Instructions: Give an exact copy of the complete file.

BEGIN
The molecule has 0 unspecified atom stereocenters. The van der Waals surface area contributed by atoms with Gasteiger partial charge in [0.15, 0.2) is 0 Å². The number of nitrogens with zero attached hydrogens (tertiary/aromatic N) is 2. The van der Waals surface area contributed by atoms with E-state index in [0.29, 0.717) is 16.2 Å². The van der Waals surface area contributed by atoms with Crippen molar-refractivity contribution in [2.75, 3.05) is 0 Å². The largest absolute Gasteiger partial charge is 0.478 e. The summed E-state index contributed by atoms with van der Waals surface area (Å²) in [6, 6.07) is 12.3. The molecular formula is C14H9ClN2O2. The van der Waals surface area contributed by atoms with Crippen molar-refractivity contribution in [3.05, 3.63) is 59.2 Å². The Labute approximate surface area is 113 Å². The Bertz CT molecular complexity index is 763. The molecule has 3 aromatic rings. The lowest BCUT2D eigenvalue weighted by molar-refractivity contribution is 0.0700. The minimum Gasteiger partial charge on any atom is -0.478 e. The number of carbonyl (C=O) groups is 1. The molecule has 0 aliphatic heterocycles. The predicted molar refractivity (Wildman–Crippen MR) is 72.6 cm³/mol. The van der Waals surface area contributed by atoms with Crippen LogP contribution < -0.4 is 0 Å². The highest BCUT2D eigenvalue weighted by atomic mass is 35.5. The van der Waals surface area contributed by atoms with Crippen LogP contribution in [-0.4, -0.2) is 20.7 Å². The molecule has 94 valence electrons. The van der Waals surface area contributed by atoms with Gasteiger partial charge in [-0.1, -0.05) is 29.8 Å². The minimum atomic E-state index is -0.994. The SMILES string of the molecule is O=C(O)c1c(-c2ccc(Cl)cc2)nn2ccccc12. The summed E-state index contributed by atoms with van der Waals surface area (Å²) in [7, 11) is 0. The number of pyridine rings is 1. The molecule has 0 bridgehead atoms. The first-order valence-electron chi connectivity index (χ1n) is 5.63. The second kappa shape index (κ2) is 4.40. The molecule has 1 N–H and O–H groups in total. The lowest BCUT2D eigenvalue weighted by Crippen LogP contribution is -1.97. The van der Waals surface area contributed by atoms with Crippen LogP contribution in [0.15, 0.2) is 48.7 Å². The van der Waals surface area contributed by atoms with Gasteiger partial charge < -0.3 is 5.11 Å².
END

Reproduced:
The molecule has 0 unspecified atom stereocenters. The van der Waals surface area contributed by atoms with Gasteiger partial charge in [0.15, 0.2) is 0 Å². The number of nitrogens with zero attached hydrogens (tertiary/aromatic N) is 2. The van der Waals surface area contributed by atoms with E-state index in [0.29, 0.717) is 16.2 Å². The van der Waals surface area contributed by atoms with Crippen molar-refractivity contribution in [2.75, 3.05) is 0 Å². The largest absolute Gasteiger partial charge is 0.478 e. The summed E-state index contributed by atoms with van der Waals surface area (Å²) in [6, 6.07) is 12.3. The molecular formula is C14H9ClN2O2. The van der Waals surface area contributed by atoms with Crippen molar-refractivity contribution in [3.05, 3.63) is 59.2 Å². The Labute approximate surface area is 113 Å². The Bertz CT molecular complexity index is 763. The molecule has 3 aromatic rings. The lowest BCUT2D eigenvalue weighted by molar-refractivity contribution is 0.0700. The minimum Gasteiger partial charge on any atom is -0.478 e. The number of carbonyl (C=O) groups is 1. The molecule has 0 aliphatic heterocycles. The predicted molar refractivity (Wildman–Crippen MR) is 72.6 cm³/mol. The van der Waals surface area contributed by atoms with Crippen LogP contribution < -0.4 is 0 Å². The highest BCUT2D eigenvalue weighted by atomic mass is 35.5. The van der Waals surface area contributed by atoms with Crippen LogP contribution in [-0.4, -0.2) is 20.7 Å². The molecule has 94 valence electrons. The van der Waals surface area contributed by atoms with Gasteiger partial charge in [-0.1, -0.05) is 29.8 Å². The minimum atomic E-state index is -0.994. The SMILES string of the molecule is O=C(O)c1c(-c2ccc(Cl)cc2)nn2ccccc12. The summed E-state index contributed by atoms with van der Waals surface area (Å²) in [7, 11) is 0. The number of pyridine rings is 1. The molecule has 0 bridgehead atoms. The first-order valence-electron chi connectivity index (χ1n) is 5.63. The second kappa shape index (κ2) is 4.40. The molecule has 1 N–H and O–H groups in total. The lowest BCUT2D eigenvalue weighted by Crippen LogP contribution is -1.97. The van der Waals surface area contributed by atoms with Crippen LogP contribution in [0.15, 0.2) is 48.7 Å². The van der Waals surface area contributed by atoms with Gasteiger partial charge < -0.3 is 5.11 Å².